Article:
Sterling Silver Doesn’t Belong in Your Fresh Nose Piercing


Despite being pretty to look at and typically associated with high quality, sterling silver should never go in your freshly pierced nose – or any other new body piercing. Sterling silver nose rings are safe to wear as long as you aren't sensitive to the metals in the alloy, but they should only be worn in fully established piercings. 

Here are few good reasons why sterling silver should never be worn in your unhealed nose piercing:

  • You shouldn’t be touching your jewelry yet. If your piercing is not healed yet, you aren't ready to change out the jewelry you were pierced with. Doing so can at worst cause infection, and at the very least, you will prolong the healing time. Not sure if your piercing is healed? Ask your piercer!
  • It will tarnish. All silver tarnishes, eventually turning a dull black color, and how quickly it does so depends on your individual body chemistry and environment. It will tarnish very quickly when exposed to the bodily fluids from a fresh piercing. Let your piercer select a starter piece made out of titanium instead. Silver worn in a healed nostril needs to be removed often for cleaning, and you absolutely should not be taking out your starter nose jewelry while your piercing is healing.
  • Tarnish can leave a permanent tattoo. When tarnish is deposited inside of the unhealed fistula, the tissue can potentially heal over the deposits leaving a permanent black tattoo – also referred to as a tarnish tattoo. In other words, there will be a permanent grey-black ring around the piercing hole. It isn’t dangerous, but it is unsightly. Save the sterling silver pieces for when your piercing is done healing.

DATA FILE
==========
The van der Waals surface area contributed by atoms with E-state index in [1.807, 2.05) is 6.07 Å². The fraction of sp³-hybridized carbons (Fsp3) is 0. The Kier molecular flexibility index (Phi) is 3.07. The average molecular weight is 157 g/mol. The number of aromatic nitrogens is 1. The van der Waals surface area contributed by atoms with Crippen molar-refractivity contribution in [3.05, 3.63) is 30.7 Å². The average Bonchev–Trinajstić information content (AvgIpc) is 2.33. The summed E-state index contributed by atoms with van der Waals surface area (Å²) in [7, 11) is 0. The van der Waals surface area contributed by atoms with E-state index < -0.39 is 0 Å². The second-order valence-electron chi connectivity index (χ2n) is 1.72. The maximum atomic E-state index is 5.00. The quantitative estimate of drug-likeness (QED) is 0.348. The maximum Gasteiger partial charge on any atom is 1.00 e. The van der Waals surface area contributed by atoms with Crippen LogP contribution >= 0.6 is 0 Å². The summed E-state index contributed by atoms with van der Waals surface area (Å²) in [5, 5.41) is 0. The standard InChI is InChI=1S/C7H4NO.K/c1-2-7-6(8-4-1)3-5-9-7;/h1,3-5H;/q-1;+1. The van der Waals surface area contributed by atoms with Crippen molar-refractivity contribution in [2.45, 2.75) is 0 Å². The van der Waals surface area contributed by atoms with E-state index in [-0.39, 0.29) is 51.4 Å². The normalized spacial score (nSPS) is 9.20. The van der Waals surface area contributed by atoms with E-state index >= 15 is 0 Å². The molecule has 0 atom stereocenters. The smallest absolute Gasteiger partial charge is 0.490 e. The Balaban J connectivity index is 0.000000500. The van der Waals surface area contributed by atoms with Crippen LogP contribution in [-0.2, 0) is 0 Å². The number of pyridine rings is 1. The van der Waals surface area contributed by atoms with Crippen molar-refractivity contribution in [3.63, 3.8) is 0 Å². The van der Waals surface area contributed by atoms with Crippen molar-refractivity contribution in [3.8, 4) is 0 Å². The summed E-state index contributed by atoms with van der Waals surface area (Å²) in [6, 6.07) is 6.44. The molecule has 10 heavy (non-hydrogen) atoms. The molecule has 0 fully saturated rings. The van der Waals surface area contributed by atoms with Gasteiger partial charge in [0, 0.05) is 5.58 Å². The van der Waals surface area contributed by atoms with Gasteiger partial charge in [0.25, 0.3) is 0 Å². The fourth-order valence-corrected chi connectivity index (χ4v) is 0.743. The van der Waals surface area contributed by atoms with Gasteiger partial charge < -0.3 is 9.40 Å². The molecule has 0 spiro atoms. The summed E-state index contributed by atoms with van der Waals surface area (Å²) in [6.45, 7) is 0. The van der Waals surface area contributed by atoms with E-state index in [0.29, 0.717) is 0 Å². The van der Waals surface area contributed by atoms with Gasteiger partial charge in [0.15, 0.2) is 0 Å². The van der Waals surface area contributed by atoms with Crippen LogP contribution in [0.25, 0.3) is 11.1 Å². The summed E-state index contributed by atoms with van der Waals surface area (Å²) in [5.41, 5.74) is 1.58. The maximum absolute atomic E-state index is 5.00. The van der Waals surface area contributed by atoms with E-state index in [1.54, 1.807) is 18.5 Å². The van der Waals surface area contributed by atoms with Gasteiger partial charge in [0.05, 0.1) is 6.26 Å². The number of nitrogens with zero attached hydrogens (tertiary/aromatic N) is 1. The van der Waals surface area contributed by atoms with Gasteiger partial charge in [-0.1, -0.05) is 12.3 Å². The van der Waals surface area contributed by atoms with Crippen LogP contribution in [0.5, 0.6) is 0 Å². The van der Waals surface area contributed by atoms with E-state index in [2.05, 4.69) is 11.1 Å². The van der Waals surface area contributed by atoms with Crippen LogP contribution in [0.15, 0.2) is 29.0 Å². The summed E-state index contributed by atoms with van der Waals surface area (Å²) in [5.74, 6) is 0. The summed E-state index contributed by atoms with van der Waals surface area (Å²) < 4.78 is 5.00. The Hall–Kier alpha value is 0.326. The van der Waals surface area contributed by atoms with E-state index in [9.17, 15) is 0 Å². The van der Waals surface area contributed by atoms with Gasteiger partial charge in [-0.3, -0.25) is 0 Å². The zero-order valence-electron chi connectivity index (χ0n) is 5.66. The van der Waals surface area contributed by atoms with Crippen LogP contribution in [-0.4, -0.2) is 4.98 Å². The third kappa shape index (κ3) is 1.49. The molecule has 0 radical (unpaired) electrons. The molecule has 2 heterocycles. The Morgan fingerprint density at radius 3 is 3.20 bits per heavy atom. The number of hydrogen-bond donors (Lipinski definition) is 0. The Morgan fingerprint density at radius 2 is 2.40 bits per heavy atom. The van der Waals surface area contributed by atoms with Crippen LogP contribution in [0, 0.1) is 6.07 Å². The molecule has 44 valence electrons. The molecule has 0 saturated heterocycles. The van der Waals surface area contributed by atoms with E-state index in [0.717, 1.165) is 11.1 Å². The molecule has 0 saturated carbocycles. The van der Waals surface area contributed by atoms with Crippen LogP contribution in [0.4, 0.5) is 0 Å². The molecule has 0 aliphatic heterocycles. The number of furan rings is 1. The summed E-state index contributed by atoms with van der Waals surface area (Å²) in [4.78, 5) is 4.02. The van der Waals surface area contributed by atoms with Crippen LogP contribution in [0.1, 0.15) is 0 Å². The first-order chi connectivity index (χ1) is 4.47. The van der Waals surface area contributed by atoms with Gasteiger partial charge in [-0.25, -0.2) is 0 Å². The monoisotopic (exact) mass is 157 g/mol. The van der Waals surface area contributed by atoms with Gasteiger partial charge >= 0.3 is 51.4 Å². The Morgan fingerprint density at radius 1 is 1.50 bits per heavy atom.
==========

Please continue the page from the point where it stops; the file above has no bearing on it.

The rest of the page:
Not interested in the maintenance involved in keeping a sterling silver nose stud clean (click the link to read my tutorial)? Three low maintenance white colored metals that you can wear once your nose piercing heals are platinum, palladium, or a high-karat white gold. All three are excellent alternatives to silver. Nickel-sensitive people will need to seek out a nickel-free white gold alloy, such as palladium-white gold, because traditional white gold alloys use nickel to make the gold white.

I love using platinum and palladium in my piercings. Neither metal will turn colors in your piercing, they rarely need polished to stay shiny and bright, and both platinum and palladium are naturally white precious metals suitable for most people with metal sensitivities. 

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